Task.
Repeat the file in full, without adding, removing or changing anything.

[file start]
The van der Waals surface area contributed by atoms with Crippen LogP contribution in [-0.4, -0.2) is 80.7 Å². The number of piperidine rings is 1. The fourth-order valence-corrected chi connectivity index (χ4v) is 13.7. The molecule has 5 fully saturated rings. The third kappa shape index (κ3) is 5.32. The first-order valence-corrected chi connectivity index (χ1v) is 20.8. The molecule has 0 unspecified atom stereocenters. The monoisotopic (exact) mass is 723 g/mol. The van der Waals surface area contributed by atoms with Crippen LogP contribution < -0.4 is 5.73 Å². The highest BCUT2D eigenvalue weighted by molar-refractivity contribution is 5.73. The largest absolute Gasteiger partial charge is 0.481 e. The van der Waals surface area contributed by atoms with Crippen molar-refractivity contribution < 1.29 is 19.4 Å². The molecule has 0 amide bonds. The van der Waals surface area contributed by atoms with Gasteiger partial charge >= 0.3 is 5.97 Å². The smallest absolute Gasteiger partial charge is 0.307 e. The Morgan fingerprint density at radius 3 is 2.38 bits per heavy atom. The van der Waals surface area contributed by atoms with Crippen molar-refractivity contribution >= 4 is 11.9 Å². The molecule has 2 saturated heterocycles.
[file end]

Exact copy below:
The van der Waals surface area contributed by atoms with Crippen LogP contribution in [-0.4, -0.2) is 80.7 Å². The number of piperidine rings is 1. The fourth-order valence-corrected chi connectivity index (χ4v) is 13.7. The molecule has 5 fully saturated rings. The third kappa shape index (κ3) is 5.32. The first-order valence-corrected chi connectivity index (χ1v) is 20.8. The molecule has 0 unspecified atom stereocenters. The monoisotopic (exact) mass is 723 g/mol. The van der Waals surface area contributed by atoms with Crippen LogP contribution < -0.4 is 5.73 Å². The highest BCUT2D eigenvalue weighted by molar-refractivity contribution is 5.73. The largest absolute Gasteiger partial charge is 0.481 e. The van der Waals surface area contributed by atoms with Crippen molar-refractivity contribution < 1.29 is 19.4 Å². The molecule has 0 amide bonds. The van der Waals surface area contributed by atoms with Gasteiger partial charge >= 0.3 is 5.97 Å². The smallest absolute Gasteiger partial charge is 0.307 e. The Morgan fingerprint density at radius 3 is 2.38 bits per heavy atom. The van der Waals surface area contributed by atoms with Crippen molar-refractivity contribution >= 4 is 11.9 Å². The molecule has 2 saturated heterocycles.